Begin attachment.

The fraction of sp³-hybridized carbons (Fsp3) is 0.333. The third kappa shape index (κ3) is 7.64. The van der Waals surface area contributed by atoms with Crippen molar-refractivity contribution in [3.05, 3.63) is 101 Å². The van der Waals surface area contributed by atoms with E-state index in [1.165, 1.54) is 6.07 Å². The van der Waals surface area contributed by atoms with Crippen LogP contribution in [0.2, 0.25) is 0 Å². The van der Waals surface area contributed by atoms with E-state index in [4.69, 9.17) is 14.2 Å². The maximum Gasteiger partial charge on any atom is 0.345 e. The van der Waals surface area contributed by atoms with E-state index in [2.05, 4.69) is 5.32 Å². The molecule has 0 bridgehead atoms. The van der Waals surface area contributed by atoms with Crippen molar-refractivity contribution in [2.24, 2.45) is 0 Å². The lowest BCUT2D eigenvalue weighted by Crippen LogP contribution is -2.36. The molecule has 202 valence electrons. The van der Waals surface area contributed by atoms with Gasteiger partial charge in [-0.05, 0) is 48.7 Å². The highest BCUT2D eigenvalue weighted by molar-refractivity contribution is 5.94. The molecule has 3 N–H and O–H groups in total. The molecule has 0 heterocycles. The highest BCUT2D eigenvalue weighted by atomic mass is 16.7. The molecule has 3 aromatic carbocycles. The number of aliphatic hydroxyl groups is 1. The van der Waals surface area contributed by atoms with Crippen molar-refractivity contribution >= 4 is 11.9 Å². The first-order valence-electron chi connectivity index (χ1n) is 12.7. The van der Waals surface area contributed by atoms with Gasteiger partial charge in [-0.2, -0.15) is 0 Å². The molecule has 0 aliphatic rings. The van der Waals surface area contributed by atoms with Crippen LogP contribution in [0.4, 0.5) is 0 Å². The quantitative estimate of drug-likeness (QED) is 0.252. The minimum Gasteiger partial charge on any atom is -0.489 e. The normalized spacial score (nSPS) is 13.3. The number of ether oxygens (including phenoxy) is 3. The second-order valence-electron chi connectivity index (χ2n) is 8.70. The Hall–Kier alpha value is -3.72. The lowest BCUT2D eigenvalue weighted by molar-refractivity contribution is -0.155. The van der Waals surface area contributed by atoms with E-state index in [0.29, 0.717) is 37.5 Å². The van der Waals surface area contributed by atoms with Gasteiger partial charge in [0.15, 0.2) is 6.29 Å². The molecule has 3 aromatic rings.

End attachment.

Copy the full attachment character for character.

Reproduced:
The fraction of sp³-hybridized carbons (Fsp3) is 0.333. The third kappa shape index (κ3) is 7.64. The van der Waals surface area contributed by atoms with Crippen molar-refractivity contribution in [3.05, 3.63) is 101 Å². The van der Waals surface area contributed by atoms with E-state index in [1.165, 1.54) is 6.07 Å². The van der Waals surface area contributed by atoms with Crippen LogP contribution in [0.2, 0.25) is 0 Å². The van der Waals surface area contributed by atoms with E-state index in [4.69, 9.17) is 14.2 Å². The maximum Gasteiger partial charge on any atom is 0.345 e. The van der Waals surface area contributed by atoms with E-state index in [2.05, 4.69) is 5.32 Å². The molecule has 0 bridgehead atoms. The van der Waals surface area contributed by atoms with Crippen molar-refractivity contribution in [2.24, 2.45) is 0 Å². The lowest BCUT2D eigenvalue weighted by Crippen LogP contribution is -2.36. The molecule has 202 valence electrons. The van der Waals surface area contributed by atoms with Gasteiger partial charge in [-0.05, 0) is 48.7 Å². The highest BCUT2D eigenvalue weighted by molar-refractivity contribution is 5.94. The molecule has 3 N–H and O–H groups in total. The molecule has 0 heterocycles. The highest BCUT2D eigenvalue weighted by atomic mass is 16.7. The molecule has 3 aromatic carbocycles. The number of aliphatic hydroxyl groups is 1. The van der Waals surface area contributed by atoms with Crippen molar-refractivity contribution >= 4 is 11.9 Å². The first-order valence-electron chi connectivity index (χ1n) is 12.7. The van der Waals surface area contributed by atoms with Gasteiger partial charge in [-0.2, -0.15) is 0 Å². The molecule has 0 aliphatic rings. The van der Waals surface area contributed by atoms with Crippen LogP contribution in [0.4, 0.5) is 0 Å². The quantitative estimate of drug-likeness (QED) is 0.252. The minimum Gasteiger partial charge on any atom is -0.489 e. The normalized spacial score (nSPS) is 13.3. The number of ether oxygens (including phenoxy) is 3. The second-order valence-electron chi connectivity index (χ2n) is 8.70. The Hall–Kier alpha value is -3.72. The lowest BCUT2D eigenvalue weighted by molar-refractivity contribution is -0.155. The van der Waals surface area contributed by atoms with E-state index in [0.29, 0.717) is 37.5 Å². The van der Waals surface area contributed by atoms with Gasteiger partial charge in [0.15, 0.2) is 6.29 Å². The molecule has 3 aromatic rings.